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US House passes 'No Ban Act' seeking to prohibit religious-based immigration orders

The bill also requires the president to present evidence of a credible threat before issuing travel bans
People hold signs showing their support for the No Ban Act during a news conference outside of the US Capitol on 27 January 2020 (AFP/File photo)
People hold signs showing their support for the No Ban Act during a news conference outside the US Capitol on 27 January 2020 (AFP/File photo)

The US House of Representatives on Wednesday passed "The No Ban Act", a bill that would guard against any president issuing discriminatory travel restrictions - such as former President Donald Trump's so-called "Muslim Ban". 

In a 218-208 vote in favour, split near-entirely down party lines, the House passed the legislation, which was introduced by Representative Judy Chu and co-sponsored by at least 137 House members. Only one Republican voted in favour of the bill. 

The legislation prohibits religious-based immigration orders and amends a section of US law to require that any president attempting to install a travel ban first present evidence of a credible threat and get approval from the Secretary of State and the Department of Homeland Security. 

'America does not ban people because of their religion'

- Judy Chu, House Representative

Later on Wednesday, the House was also expected to approve a related measure that would require that certain immigrants be allowed access to a lawyer when they are detained at US ports of entry.

President Joe Biden's office issued a statement before the legislative session on Wednesday voicing support for both bills. 

"While the Administration believes that certain exercises of section 212(f) authority may be warranted under emergency circumstances, the prior Administration’s haphazard misuse of this authority highlights the need for reasonable constraints," the statement reads, referring to the section of US law that the bill seeks to amend.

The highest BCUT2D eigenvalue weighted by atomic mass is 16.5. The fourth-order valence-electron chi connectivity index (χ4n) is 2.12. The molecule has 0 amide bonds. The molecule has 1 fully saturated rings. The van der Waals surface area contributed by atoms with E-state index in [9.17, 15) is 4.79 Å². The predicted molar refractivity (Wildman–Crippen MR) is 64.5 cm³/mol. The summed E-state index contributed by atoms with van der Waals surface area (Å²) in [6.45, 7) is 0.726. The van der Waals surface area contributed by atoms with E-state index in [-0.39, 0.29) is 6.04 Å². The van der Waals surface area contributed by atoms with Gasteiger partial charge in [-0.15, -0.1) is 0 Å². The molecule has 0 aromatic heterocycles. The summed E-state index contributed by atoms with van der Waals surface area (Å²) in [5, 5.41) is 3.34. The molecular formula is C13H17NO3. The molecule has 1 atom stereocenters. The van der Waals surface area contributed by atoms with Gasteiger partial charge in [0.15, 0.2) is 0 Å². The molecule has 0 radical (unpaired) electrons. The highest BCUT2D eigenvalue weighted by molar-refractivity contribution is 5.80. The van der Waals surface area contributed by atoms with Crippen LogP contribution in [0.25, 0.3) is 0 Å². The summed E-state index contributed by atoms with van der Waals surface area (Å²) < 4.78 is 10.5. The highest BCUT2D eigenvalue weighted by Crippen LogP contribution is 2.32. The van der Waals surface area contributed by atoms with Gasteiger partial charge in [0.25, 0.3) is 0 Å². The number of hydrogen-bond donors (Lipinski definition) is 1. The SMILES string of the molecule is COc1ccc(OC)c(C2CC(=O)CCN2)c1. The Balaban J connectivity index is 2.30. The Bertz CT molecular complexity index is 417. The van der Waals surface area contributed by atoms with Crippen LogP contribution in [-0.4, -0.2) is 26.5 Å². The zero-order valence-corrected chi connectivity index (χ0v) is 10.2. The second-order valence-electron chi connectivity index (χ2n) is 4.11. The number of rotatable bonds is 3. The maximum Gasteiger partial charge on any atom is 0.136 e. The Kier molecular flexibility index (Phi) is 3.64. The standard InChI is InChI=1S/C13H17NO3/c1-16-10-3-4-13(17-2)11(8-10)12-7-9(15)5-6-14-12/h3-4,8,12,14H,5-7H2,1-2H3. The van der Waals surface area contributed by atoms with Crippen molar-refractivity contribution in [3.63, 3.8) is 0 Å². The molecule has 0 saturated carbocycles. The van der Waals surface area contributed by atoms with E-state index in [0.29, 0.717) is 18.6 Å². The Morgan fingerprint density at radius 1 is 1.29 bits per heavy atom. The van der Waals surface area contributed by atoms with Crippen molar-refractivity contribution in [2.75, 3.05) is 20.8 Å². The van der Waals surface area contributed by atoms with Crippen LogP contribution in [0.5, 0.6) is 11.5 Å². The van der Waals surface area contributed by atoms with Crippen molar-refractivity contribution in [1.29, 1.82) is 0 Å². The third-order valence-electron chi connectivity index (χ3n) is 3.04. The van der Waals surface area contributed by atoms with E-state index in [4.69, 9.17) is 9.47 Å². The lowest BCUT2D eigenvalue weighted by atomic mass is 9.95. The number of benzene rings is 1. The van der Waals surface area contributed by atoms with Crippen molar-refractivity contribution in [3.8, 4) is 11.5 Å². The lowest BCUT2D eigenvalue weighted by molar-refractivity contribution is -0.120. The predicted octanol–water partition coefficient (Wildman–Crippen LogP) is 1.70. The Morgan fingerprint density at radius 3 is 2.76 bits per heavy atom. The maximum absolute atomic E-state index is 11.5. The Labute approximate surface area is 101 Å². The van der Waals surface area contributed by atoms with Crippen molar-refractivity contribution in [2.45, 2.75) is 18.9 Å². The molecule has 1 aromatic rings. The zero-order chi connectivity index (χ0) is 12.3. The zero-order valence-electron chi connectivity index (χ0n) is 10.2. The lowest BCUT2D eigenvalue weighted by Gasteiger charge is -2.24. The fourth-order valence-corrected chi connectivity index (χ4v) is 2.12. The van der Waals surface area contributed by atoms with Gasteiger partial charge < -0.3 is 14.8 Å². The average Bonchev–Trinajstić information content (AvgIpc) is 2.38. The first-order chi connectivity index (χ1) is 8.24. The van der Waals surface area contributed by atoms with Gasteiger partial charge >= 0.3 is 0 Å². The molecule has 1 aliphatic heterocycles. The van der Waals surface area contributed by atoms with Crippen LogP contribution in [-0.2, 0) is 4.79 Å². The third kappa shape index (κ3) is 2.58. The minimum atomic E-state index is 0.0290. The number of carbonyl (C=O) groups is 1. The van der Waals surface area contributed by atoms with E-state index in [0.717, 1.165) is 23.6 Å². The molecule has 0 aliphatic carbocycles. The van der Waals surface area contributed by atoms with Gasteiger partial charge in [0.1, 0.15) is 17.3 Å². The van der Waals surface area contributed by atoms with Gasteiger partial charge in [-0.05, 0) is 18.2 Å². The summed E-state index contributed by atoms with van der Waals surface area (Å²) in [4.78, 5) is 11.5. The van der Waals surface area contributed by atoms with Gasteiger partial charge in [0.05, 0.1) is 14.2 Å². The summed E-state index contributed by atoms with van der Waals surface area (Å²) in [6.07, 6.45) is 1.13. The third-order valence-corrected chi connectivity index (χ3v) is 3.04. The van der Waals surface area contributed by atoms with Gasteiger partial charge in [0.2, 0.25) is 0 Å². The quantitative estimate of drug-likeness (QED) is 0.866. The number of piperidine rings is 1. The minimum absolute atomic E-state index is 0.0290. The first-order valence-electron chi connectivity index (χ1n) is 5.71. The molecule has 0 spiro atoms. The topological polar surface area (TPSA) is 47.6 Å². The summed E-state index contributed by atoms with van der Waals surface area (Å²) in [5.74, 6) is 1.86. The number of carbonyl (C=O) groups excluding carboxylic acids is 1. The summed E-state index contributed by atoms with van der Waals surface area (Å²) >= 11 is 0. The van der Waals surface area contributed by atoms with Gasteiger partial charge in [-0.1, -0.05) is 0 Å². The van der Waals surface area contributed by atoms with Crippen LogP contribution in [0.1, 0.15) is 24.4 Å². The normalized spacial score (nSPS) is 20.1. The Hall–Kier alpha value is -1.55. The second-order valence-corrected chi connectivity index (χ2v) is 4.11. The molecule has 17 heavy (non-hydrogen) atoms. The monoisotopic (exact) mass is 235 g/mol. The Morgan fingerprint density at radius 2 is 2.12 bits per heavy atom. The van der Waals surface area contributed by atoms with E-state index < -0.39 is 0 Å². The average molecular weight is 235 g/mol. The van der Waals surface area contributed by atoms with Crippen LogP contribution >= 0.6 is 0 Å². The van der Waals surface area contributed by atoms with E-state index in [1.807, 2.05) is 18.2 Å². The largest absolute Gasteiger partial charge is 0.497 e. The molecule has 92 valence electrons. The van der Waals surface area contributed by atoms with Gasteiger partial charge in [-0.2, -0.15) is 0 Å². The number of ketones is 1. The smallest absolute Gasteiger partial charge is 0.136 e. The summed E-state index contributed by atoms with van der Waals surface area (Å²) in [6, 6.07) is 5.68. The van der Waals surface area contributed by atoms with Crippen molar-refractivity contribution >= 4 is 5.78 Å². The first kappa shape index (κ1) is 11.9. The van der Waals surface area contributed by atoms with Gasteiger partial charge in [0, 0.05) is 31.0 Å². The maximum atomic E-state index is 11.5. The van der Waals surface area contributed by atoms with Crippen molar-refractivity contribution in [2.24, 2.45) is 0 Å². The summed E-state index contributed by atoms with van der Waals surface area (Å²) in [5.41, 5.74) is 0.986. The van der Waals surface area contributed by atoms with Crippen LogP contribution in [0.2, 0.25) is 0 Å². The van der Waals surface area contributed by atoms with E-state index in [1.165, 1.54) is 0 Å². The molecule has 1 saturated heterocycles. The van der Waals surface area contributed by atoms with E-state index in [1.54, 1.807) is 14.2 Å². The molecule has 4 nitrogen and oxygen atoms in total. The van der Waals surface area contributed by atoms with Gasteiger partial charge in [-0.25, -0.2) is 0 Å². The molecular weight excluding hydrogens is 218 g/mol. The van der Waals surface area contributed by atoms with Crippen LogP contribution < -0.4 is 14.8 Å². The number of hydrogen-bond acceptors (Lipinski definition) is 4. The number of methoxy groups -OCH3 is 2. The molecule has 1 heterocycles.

During the debate that preceded Wednesday's vote, Representative Chu said passing the bill was a matter of values, stating "America does not ban people because of their religion". 

"Today we can make sure it never happens again," Chu said. 

Divided down party lines

President Biden rescinded the Trump-era Muslim Ban on his first day in office in January, however, the No Ban Act was re-introduced a month later with future administrations in mind. 

Representative Jerrold Nadler, judiciary committee chairman, stressed the importance of amending presidential powers with regards to travel restrictions, given the actions of the past administration.  

"Former President Trump abused [his] authority, twisting it in ways that were never intended," Representative Nadler said, urging his colleagues to restore the separation of powers by limiting overly broad executive authority. 

Republicans who spoke against the legislation mostly argued in favour of stricter US immigration policy, with several taking specific objection to the idea that a sitting president would need approval from his or her own cabinet to make an executive decision on a potential travel ban. 

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"In this bill, the president may only act if the Secretary of State allows him to act," Representative Andy Biggs, a Republican, said. "The Secretary of State should not be authorised in statute to tell the president - the Secretary of State's boss - that the president may act."

Representative Tom McClintock, a Republican from California, accused Democrats of pandering to the "radical left" and denied that former President Trump's travel restrictions targeted Muslims specifically. 

"In this world that is becoming increasingly threatening and unstable, does this bill make us more safe or less safe? The answer should be obvious to anyone who is not completely besotted with the woke agenda of the radical left," McClintock said. 

The bill will now move to the Senate, where it will be taken forwards by Senator Chris Coons, a Democrat from Delaware.

"The No Ban Act is among the most basic things that Congress can do to create a more fair, humane, and workable immigration system," said Philip Wolgin, acting vice-president of Immigration Policy at the Center for American Progress.

"We urge the Senate to pass the bill immediately."